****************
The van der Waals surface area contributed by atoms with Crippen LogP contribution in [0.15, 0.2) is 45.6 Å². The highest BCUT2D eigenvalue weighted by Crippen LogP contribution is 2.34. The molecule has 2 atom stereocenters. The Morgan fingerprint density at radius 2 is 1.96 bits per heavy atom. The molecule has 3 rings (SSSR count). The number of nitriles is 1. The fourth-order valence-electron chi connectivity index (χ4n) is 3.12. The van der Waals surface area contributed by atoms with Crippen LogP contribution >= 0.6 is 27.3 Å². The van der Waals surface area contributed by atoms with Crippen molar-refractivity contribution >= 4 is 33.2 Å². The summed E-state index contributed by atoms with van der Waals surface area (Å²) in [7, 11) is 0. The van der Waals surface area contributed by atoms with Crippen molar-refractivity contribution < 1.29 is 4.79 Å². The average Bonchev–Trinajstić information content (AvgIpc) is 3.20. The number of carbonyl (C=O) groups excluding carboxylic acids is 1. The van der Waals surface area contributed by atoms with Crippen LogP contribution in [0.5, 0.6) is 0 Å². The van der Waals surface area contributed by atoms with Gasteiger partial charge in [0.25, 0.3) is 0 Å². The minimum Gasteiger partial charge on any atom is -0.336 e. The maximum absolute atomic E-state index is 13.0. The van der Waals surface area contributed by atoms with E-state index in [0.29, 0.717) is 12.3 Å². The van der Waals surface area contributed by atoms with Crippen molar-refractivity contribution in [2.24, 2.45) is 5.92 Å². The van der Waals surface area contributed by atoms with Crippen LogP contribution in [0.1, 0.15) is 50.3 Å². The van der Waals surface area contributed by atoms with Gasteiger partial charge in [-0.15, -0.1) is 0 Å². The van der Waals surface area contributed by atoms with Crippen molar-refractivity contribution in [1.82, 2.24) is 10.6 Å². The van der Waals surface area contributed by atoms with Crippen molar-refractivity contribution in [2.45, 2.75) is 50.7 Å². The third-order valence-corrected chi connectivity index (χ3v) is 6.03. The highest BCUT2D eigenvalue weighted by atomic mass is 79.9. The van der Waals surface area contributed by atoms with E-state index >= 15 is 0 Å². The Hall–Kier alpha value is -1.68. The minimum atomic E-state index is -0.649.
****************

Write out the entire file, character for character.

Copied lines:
The van der Waals surface area contributed by atoms with Crippen LogP contribution in [0.15, 0.2) is 45.6 Å². The highest BCUT2D eigenvalue weighted by Crippen LogP contribution is 2.34. The molecule has 2 atom stereocenters. The Morgan fingerprint density at radius 2 is 1.96 bits per heavy atom. The molecule has 3 rings (SSSR count). The number of nitriles is 1. The fourth-order valence-electron chi connectivity index (χ4n) is 3.12. The van der Waals surface area contributed by atoms with Crippen LogP contribution >= 0.6 is 27.3 Å². The van der Waals surface area contributed by atoms with Crippen molar-refractivity contribution >= 4 is 33.2 Å². The summed E-state index contributed by atoms with van der Waals surface area (Å²) in [7, 11) is 0. The van der Waals surface area contributed by atoms with Crippen molar-refractivity contribution < 1.29 is 4.79 Å². The average Bonchev–Trinajstić information content (AvgIpc) is 3.20. The number of carbonyl (C=O) groups excluding carboxylic acids is 1. The van der Waals surface area contributed by atoms with Crippen LogP contribution in [0.5, 0.6) is 0 Å². The van der Waals surface area contributed by atoms with Gasteiger partial charge in [0.25, 0.3) is 0 Å². The minimum Gasteiger partial charge on any atom is -0.336 e. The maximum absolute atomic E-state index is 13.0. The van der Waals surface area contributed by atoms with E-state index in [0.29, 0.717) is 12.3 Å². The van der Waals surface area contributed by atoms with Crippen molar-refractivity contribution in [2.24, 2.45) is 5.92 Å². The van der Waals surface area contributed by atoms with Crippen LogP contribution in [0.1, 0.15) is 50.3 Å². The van der Waals surface area contributed by atoms with Gasteiger partial charge in [-0.15, -0.1) is 0 Å². The van der Waals surface area contributed by atoms with Crippen molar-refractivity contribution in [1.82, 2.24) is 10.6 Å². The van der Waals surface area contributed by atoms with Crippen molar-refractivity contribution in [2.45, 2.75) is 50.7 Å². The third-order valence-corrected chi connectivity index (χ3v) is 6.03. The highest BCUT2D eigenvalue weighted by atomic mass is 79.9. The van der Waals surface area contributed by atoms with E-state index >= 15 is 0 Å². The Hall–Kier alpha value is -1.68. The minimum atomic E-state index is -0.649.